“TecTecTec ULT-X” doesn’t exactly roll off the tongue does it? But for what it’s worth, the company has perhaps earned their clunky name. The company that sounds more like they sell your laptop RAM than golf gear actually made its first splash in the industry a few years ago with the TecTecTec VPRO 500 which wa s our best budget golf rangefinder back in 2016. Since then, there’s been a flood of cheap off-brand rangefinders from China chasing this space which litter the rangefinder listings on Amazon. But TecTecTec stays competitive with a solid upgrade to the budget golf rangefinder market with its ULT-X.
Their gear is praised for its strong features and its (relatively) affordable price tags. Granted, rangefinders are not cheap, plenty cost the equivalent of a driver, many of these options will only cost you a wedge’s worth.
Here, we evaluate whether the ULT-X rangefinder is competitive with some of the $200-400 rangefinders so you can decide if this is the right rangefinder for your golf bag.
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One of the great things about this rangefinder is that it is exceptionally easy to use. To use it, you just juice it up and take it to your favorite course. Granted, more and more rangefinders have moved in this direction as modern technology circumnavigates the need for lengthy, complicated software installations.
But the entirety of the device is geared this way. In addition to being respectful of your bank account, the ULT-X is also respectful of your time. It doesn’t ask that you ride a challenging learning curve—most features are so easy a caveman could use them.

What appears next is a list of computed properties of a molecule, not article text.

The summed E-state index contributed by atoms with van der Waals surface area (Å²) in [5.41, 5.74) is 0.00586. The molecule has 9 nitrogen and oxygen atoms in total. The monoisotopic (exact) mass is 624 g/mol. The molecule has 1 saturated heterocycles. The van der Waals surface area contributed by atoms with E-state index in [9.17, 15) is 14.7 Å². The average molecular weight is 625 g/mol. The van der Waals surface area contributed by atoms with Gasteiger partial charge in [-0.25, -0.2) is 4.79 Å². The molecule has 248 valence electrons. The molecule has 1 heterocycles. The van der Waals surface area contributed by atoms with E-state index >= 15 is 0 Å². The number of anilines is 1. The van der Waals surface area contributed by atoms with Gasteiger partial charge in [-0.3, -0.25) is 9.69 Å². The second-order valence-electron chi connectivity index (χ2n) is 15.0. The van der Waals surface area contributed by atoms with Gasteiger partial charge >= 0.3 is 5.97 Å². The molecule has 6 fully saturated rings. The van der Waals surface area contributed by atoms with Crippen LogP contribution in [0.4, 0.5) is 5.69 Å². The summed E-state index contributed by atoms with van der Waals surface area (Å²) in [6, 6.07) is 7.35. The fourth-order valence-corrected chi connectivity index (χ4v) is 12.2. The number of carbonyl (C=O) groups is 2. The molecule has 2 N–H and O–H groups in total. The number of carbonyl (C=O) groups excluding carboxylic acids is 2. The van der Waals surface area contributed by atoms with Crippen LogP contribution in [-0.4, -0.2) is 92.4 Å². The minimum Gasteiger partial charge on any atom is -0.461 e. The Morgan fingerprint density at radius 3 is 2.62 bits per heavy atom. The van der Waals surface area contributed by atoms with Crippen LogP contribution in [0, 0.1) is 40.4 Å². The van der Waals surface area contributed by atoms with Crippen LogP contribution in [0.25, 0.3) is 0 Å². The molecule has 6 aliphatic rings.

Take the slope function as another example (we will talk about it in detail a little bit later). To activate the slope feature, you simply pull the lens outward a little bit. A yellow band at the base is then revealed so that your playing partners are aware it’s activated.
These no frill features, along with the palatable price tag make it a good option both for beginners, and people with some experience that just want to save themselves a few dollars.
One of the most important elements of any rangefinder is accuracy. After all, if it’s not reliable, you’re better off just trying to figure out if the faded yardage marker stake is blue, or black, right?
Accuracy isn’t a problem with this device. TecTecTec advertises an accuracy rating of .3 from within 300 yards.
Realistically speaking, there probably isn’t any golfer in existence that needs more accuracy than that. With this level of precision, the ULT is about as precise as anything else on the market, making it a competitive bargain priced option.
Lock on Mode
The unit is also able to lock on to its targets, and indicates by vibrating when its reading has been finalized.
Lock on mode is a pretty standard component of just about any rangefinder that you are ever likely to come across.
It’s handy because it helps you to figure out when you’ve zeroed in on your target and held the line long enough to produce an accurate reading. Ultimately, it’s a pretty basic component of any device, but is also an important feature to have.